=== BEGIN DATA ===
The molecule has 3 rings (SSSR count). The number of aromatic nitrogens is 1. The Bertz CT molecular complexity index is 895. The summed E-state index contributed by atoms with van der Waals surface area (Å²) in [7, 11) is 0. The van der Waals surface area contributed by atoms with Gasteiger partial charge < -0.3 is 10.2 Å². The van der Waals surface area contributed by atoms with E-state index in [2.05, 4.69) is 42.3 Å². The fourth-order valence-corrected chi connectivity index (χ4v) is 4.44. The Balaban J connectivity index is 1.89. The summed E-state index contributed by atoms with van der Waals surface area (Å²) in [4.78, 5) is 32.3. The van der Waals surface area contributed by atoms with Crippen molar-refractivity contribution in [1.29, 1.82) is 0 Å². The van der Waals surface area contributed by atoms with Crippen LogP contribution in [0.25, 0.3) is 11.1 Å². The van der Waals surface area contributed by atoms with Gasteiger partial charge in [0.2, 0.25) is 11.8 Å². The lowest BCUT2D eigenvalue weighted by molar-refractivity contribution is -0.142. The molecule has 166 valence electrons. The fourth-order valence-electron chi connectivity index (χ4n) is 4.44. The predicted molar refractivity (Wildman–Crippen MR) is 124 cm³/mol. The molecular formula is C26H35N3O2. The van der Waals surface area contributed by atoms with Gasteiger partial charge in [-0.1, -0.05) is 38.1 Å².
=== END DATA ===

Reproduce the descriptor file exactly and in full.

The molecule has 3 rings (SSSR count). The number of aromatic nitrogens is 1. The Bertz CT molecular complexity index is 895. The summed E-state index contributed by atoms with van der Waals surface area (Å²) in [7, 11) is 0. The van der Waals surface area contributed by atoms with Gasteiger partial charge < -0.3 is 10.2 Å². The van der Waals surface area contributed by atoms with E-state index in [2.05, 4.69) is 42.3 Å². The fourth-order valence-corrected chi connectivity index (χ4v) is 4.44. The Balaban J connectivity index is 1.89. The summed E-state index contributed by atoms with van der Waals surface area (Å²) in [4.78, 5) is 32.3. The van der Waals surface area contributed by atoms with Crippen molar-refractivity contribution in [1.29, 1.82) is 0 Å². The van der Waals surface area contributed by atoms with Crippen LogP contribution in [0.25, 0.3) is 11.1 Å². The van der Waals surface area contributed by atoms with Gasteiger partial charge in [0.2, 0.25) is 11.8 Å². The lowest BCUT2D eigenvalue weighted by molar-refractivity contribution is -0.142. The molecule has 166 valence electrons. The fourth-order valence-electron chi connectivity index (χ4n) is 4.44. The predicted molar refractivity (Wildman–Crippen MR) is 124 cm³/mol. The molecular formula is C26H35N3O2. The van der Waals surface area contributed by atoms with Gasteiger partial charge in [-0.1, -0.05) is 38.1 Å².